The exploitation of user models might be very useful in improving the interaction between the user and the system itself, in order for the latter to adapt more easily and straightforwardly the functionalities it implements to the former. More formally, “A user model is an explicit representation of information regarding a single user or a group of users. This information should be useful for enhancing the interaction between the environment and this user or this group of users. The representation should preferably allow the user model to be interpreted by devices as well as by humans.” (Jacobs, 2004).

When building a user model four aspects must be taken into account: description language (that has to be primarily machine-readable, but as an additional desirable feature should be easily interpretable by humans as well), techniques for actually building the models and then exploiting them to relate the (static) information they contain to the specific user and working session at hand (dynamic), and last but not least ways for assessing the actual correctness and suitability of the model itself.

Building user models, however, is a very difficult task, because very often a person’s behaviour and preferences vary in time and according to the different environments, situations and objectives (Kaplan et al., 1993; Souchon et al., 2002). Furthermore, the task is made harder when contextual parameters are to be taken into account. For these reasons, automatically learning user models is a hot research topic and many different approaches and techniques have been proposed to accomplish this task (Si et al.,2005; Siewiorek et al.,2003; Randell and Muller, 2000; Liao et al., 2007).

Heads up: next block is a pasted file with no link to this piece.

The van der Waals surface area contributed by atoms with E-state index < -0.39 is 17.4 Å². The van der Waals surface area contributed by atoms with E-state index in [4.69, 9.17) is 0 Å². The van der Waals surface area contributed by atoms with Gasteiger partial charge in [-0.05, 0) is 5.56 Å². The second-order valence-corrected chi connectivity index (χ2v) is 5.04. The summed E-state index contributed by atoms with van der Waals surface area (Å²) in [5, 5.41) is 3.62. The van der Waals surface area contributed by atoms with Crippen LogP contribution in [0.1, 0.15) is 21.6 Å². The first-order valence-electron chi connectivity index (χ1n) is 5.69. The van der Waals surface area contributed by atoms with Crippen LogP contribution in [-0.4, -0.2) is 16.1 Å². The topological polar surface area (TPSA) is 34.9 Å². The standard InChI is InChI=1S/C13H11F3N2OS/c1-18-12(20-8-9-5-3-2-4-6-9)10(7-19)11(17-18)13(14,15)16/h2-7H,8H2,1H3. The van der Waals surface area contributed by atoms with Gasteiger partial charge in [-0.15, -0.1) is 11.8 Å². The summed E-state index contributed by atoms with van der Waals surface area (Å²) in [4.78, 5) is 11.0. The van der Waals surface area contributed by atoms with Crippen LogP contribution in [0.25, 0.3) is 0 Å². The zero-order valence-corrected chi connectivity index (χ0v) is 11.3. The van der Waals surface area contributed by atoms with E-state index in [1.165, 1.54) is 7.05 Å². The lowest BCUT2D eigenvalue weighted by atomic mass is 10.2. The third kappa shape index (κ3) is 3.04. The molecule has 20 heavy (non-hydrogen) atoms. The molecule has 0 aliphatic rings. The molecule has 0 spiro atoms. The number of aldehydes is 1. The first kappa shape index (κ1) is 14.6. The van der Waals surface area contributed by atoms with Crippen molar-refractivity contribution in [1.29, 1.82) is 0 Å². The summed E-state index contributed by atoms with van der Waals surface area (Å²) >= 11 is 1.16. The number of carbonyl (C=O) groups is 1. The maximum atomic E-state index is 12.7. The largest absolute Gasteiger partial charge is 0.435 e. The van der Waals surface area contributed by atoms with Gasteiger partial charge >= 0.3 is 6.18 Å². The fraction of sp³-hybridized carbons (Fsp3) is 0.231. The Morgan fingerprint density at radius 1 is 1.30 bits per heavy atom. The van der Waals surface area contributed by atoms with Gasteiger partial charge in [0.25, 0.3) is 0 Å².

Nevertheless, learning user models is a hard task due to its intrinsic complexity but also to a number of needs to be fulfilled. Even when they are to be learned automatically, the explicitly available knowledge should be easily integrated in the model. Often the model cannot be built before the user exploitation of the system, but must be developed during it by mining the user’s interaction log files. Even more difficult, the user can change his/her behavior, causing the model to change in time (a problem known as ‘concept drift’). Some environments involve very complex components and features, asking for a more powerful representation language such as first-order logic, that also has the advantage of being easily understood by humans. Finally, the user behavior emerges very often from sequences of actions, rather than a single event, and hence time has to be taken into account as well.

In this work we propose the exploitation of Machine Learning techniques to build user models. Specifically, a full user model should take into account three aspects: the static profile, the behavioural one and the content-based profile. The first aspect concerns a general description of the user. The second regards the user habits in a predefined context during the interaction with the device. Finally, the content-based aspect concerns the topics the user is interested in. In this chapter, the aspects we are interested in are the static and, in particular, behavioural profile.